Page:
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Friday, July 13, 2012

Writing great software (or anything) means managing your energy.

I've learned one big thing over the past weeks of writing Objective-C (a.k.a iOS or iPhone) code for the first time.  When you feel like the thing you're staring at should work and you don't know why, STOP WORKING!

I have a theory behind this rule.  I borrowed it from Tony Schwartz. The theory is after about 90 minutes the average human starts to lose focus and higher-level cognitive functions drift.  Most artists, developers, writers - you cats - are above average, so maybe you get two hours at the outside.  So after about two hours the extra-ordinary human loses the ability to differentiate between minute details, which is what these silly, frustrating, "why-can't-I-figure-this-blasting-thing-out" problems are all about.

The solutions to silly software problems that make developers like me crazy end up being things like:

  • I included a source file instead of a header file.
  • The index was 0 instead of 1.
  • The name of a variable was misspelled - "tacoTrock" instead of "tacoTruck".  
  • I accidentally overloaded a method name as a variable.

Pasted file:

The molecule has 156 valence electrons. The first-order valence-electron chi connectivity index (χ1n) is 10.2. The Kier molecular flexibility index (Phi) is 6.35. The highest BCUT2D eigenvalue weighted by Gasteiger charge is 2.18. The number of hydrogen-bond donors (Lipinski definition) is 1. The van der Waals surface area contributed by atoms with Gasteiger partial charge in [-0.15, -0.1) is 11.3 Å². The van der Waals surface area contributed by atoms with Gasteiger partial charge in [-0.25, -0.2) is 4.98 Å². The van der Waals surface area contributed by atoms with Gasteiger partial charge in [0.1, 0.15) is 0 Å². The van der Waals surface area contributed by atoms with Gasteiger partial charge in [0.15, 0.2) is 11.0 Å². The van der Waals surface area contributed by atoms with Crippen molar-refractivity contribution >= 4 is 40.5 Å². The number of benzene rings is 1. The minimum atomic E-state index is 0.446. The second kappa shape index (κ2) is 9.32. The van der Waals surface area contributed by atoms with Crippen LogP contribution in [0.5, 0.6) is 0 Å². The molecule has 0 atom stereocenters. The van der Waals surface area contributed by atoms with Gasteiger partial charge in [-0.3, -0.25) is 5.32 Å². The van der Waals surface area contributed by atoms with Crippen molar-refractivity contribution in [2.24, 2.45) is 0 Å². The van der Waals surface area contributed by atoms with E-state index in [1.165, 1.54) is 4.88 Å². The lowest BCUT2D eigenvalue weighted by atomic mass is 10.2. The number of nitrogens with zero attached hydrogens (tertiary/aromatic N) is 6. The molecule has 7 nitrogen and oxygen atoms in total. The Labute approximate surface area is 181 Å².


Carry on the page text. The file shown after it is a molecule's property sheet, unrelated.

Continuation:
These are all really simple, dumb things.  Good defensive programming can help you avoid them.  For example, using a great IDE (integrated development environment) that has autocomplete and text highlighting will help you avoid spelling errors.  Never using "set" to start a method name helps avoid overloading implicit setters/getters.  Using "isFoo" for boolean variables helps you avoid getting confused by true/false states and "didFoo" is a great naming convention for callbacks/delegates.  

But these practices are not enough; even if you write perfect code with perfect style, you're gonna hit a wall.

When you hit the wall, walk away.  Over the past month or so I've tried to step away for 10-20 minutes when I hit the wall.   When I return to work I've found the answer in less than 15 minutes.  Every. Single. Time.  And when I don't step away?  I waste upwards of an hour and don't get the answer.

Every. Single. Time.

Maybe I'm insane or just far below average, but I doubt it.  Rather, I think we all have to manage our energy very carefully.  Skeptical?  Just try it - run your own experiment.  

If you're a type-A overachiever you will probably feel bad about not working during those 10-20 minutes.  I know I still struggle with these feelings.  So try saying, 

"I am running an experiment.  Good science makes for good products, so practicing this good science for two weeks is a good idea.  At the end of two weeks I will evaluate my progress.  In the meantime, I can't argue with how nice it is to walk up to the coffee shop in the sun..."
If you wonder why I'm at Verite most days between 2:30 and 4:30 it's because A) the Red Sox don't start playing until 4:15PST most days and B) I generally need that walk-to-the-coffee-shop break 2 hours after lunch!

Want to know more about managing your energy?  I wrote about it in Shipping Greatness, and you can also read Tony Schwartz's book.

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